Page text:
Wednesday's headlines: price of baches being hit by the recession; new water restrictions breached by council in Christchurch; baby boom predicted if All Blacks win the Rugby World Cup.
The New Zealand Herald leads with a large picture of Sonny Bill Williams accompanied by a large headline "Heart throbs - literally".
The paper reports that a study has found a link between watching rugby and troubles such as irregular heartbeats or heart attacks. Early results show jumps in participants' heart rates during nailbiting parts of matches.
Charges have been laid against bankrupt businesswoman May Wang by the Hong Kong Independent Commission Against Corruption.
The Waikato Times reports the Lion Foundation, which owns more than 200 gaming machines in Hamilton, is refusing funding to events at several city festivals. That's prompted the chairman of one of the festivals to complain to Mayor Julie Hardaker.
And the paper says while some Waikato tourists posts have prospered from the influx of international tourists during the Rugby World Cup, business has been patchy in Hamilton city.
The Dominion Post says the Government is considering charging for the policing of big commercial events such as the Rugby World Cup.
The recession is hitting the price of baches with a bach at Otaki beach falling in price from $475,000 to $360,000. A real estate agent says the area is suffering its biggest slump in 20 years.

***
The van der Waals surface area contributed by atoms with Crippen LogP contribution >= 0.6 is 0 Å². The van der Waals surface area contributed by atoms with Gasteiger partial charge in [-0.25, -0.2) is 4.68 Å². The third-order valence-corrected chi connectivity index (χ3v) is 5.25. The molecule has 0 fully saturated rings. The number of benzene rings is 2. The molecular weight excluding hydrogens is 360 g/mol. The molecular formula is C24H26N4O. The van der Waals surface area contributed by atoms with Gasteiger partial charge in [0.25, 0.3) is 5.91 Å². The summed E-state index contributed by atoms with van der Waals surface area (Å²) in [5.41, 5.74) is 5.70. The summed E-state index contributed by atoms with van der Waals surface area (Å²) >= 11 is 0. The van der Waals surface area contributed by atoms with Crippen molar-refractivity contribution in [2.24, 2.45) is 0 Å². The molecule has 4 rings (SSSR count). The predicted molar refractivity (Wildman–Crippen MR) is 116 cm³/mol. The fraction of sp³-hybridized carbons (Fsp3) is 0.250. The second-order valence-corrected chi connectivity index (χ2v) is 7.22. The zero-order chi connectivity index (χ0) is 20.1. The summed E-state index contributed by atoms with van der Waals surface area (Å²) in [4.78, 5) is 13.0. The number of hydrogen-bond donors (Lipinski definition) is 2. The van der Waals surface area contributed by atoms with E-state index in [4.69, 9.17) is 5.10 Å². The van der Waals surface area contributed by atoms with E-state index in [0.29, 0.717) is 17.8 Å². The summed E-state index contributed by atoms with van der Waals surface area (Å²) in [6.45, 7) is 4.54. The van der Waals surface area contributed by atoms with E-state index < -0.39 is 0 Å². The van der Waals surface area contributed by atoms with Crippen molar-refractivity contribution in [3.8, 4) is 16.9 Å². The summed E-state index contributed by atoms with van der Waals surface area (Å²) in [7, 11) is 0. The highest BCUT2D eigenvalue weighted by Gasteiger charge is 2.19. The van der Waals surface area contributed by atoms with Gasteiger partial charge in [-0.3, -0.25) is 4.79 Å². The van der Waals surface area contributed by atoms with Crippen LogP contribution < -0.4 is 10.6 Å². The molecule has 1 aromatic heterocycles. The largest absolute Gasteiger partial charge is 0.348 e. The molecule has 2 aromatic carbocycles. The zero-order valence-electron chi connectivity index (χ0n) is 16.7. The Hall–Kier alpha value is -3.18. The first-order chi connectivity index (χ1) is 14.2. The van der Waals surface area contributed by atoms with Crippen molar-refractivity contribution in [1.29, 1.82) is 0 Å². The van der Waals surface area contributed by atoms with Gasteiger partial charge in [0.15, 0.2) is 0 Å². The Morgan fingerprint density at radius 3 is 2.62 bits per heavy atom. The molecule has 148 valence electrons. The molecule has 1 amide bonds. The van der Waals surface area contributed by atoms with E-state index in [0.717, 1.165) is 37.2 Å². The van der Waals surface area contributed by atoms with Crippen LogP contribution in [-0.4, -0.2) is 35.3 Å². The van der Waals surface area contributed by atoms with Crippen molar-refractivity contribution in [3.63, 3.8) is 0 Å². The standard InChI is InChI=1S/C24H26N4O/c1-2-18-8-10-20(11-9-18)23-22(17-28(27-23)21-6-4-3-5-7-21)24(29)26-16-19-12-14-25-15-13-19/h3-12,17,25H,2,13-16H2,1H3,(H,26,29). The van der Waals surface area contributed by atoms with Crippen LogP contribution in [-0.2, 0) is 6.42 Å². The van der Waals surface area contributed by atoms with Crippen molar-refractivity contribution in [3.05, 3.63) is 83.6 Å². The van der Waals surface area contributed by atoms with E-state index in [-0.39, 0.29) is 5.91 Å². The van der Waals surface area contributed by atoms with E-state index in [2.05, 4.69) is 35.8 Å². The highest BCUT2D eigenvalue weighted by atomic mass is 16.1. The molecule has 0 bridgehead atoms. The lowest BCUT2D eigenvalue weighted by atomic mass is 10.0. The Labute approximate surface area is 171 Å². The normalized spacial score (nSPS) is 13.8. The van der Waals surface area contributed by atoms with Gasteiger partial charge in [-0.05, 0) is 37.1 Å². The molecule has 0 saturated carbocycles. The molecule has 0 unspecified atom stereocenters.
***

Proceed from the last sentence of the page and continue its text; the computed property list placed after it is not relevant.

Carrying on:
And there's a photo of a half-motorbike half-car built by an auto technician. The back half looks like a car, while the front looks like a motorbike.
The Press leads with National promising to add half a million workers to the KiwiSaver scheme if re-elected.
Christchurch City Council has breached its own water restrictions, less than two weeks after they were introduced. Council sprinklers were spotted in action in Bexley on Monday.
And the paper profiles a woman who fell from a cliff to her death in Sumner at the weekend. Natalia Hume was abandoned in a shoebox at a Russian orphanage as a baby.
The Otago Daily Times says "it never rains but it pours - dry spell over, floods for some". Months of dry conditions in coastal Otago ended after heavy rain in the area on Tuesday.
And the paper predicts a baby boom if the All Blacks win the Rugby World Cup. Records for 1987 show a brief spike in the number of babies being born, nine months after New Zealand won the World Cup final.